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Recent Productivity Development in the United States and Canada: Implications for the Canada-U.S. Productivity and Income Gap

Listed author(s):
  • Andrew Sharpe


The economic slowdown of 2001 reduced productivity growth in both the United States and Canada. This development has raised the question of the sustainability or permanency of the pace of productivity growth experienced during the 1995-2000 period in the United States and the likelihood of robust U.S. productivity growth spreading to Canada. In this article, Andrew Sharpe from the Centre for the Study of Living Standards compares productivity trends in the United States and Canada in 2001 to those during earlier postwar downturns and recessions. He finds that aggregate labour productivity growth held up better in 2001 in both countries than it did on average in the past, a development which may suggest an upward shift in trend productivity growth. Productivity growth in 2001 in the United States was faster than in Canada, as it was during the second half of the 1990s. This resulted in a further widening of the Canada-U.S. productivity gap and, since productivity is the key driver of income trends, in the income gap as well. If U.S. productivity growth continues at the pace experienced during the second half of the 1990s, as appears likely, Canada will need a major acceleration in productivity growth to prevent further deterioration in our relative productivity and income positions.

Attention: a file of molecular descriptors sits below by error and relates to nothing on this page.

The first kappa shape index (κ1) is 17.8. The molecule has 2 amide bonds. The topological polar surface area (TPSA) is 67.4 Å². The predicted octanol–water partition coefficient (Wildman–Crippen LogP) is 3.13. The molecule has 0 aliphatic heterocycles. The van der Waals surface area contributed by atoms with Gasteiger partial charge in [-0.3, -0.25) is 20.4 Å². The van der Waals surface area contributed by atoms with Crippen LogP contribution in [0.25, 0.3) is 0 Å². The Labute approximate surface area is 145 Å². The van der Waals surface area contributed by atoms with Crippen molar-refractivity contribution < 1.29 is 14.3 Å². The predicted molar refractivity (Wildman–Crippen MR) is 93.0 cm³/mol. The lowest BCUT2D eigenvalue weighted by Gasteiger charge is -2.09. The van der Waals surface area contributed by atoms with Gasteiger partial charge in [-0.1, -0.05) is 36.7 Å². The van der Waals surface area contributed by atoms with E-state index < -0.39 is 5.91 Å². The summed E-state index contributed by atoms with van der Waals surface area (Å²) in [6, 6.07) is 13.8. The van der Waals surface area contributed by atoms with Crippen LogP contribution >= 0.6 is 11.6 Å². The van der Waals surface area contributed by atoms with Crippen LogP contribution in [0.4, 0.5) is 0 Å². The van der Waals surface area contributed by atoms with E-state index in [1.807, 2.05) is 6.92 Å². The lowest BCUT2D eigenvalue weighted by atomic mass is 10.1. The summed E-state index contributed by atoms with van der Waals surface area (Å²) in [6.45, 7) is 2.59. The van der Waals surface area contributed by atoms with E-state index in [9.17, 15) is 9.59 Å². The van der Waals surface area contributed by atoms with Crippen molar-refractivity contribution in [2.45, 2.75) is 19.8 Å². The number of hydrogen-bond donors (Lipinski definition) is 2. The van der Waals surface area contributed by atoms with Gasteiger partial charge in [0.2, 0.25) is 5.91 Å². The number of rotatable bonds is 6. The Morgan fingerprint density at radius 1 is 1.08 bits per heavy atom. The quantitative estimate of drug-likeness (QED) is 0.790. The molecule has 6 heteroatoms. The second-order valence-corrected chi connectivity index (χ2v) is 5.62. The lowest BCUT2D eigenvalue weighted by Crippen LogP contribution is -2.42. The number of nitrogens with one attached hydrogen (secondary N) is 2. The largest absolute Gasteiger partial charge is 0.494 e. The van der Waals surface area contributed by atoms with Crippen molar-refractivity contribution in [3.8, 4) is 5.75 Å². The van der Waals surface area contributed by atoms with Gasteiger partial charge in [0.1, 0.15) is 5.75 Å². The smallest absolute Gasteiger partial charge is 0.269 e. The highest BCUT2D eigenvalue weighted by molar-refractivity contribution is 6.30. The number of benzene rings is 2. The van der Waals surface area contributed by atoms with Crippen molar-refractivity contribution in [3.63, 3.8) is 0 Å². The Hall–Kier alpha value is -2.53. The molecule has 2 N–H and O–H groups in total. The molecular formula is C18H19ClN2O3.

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Article provided by Centre for the Study of Living Standards in its journal International Productivity Monitor.

Volume (Year): 4 (2002)
Issue (Month): (Spring)
Pages: 3-14

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Handle: RePEc:sls:ipmsls:v:4:y:2002:1
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